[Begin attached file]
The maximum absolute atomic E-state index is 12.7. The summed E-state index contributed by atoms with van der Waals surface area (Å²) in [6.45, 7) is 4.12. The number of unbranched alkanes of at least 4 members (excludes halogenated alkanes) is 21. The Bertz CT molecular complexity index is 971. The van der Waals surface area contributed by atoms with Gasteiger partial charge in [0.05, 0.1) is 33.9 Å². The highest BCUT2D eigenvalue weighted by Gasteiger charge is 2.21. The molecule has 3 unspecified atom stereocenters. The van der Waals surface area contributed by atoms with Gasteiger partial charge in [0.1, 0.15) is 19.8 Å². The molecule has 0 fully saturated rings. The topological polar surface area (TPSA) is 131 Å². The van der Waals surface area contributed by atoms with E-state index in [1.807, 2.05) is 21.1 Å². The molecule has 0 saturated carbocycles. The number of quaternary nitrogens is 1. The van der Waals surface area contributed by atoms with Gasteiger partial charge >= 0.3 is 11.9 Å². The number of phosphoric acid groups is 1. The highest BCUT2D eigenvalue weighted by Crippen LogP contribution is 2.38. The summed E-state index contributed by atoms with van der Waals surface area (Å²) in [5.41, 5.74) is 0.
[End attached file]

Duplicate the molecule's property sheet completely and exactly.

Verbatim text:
The maximum absolute atomic E-state index is 12.7. The summed E-state index contributed by atoms with van der Waals surface area (Å²) in [6.45, 7) is 4.12. The number of unbranched alkanes of at least 4 members (excludes halogenated alkanes) is 21. The Bertz CT molecular complexity index is 971. The van der Waals surface area contributed by atoms with Gasteiger partial charge in [0.05, 0.1) is 33.9 Å². The highest BCUT2D eigenvalue weighted by Gasteiger charge is 2.21. The molecule has 3 unspecified atom stereocenters. The van der Waals surface area contributed by atoms with Gasteiger partial charge in [0.1, 0.15) is 19.8 Å². The molecule has 0 fully saturated rings. The topological polar surface area (TPSA) is 131 Å². The van der Waals surface area contributed by atoms with E-state index in [1.807, 2.05) is 21.1 Å². The molecule has 0 saturated carbocycles. The number of quaternary nitrogens is 1. The van der Waals surface area contributed by atoms with Gasteiger partial charge >= 0.3 is 11.9 Å². The number of phosphoric acid groups is 1. The highest BCUT2D eigenvalue weighted by Crippen LogP contribution is 2.38. The summed E-state index contributed by atoms with van der Waals surface area (Å²) in [5.41, 5.74) is 0.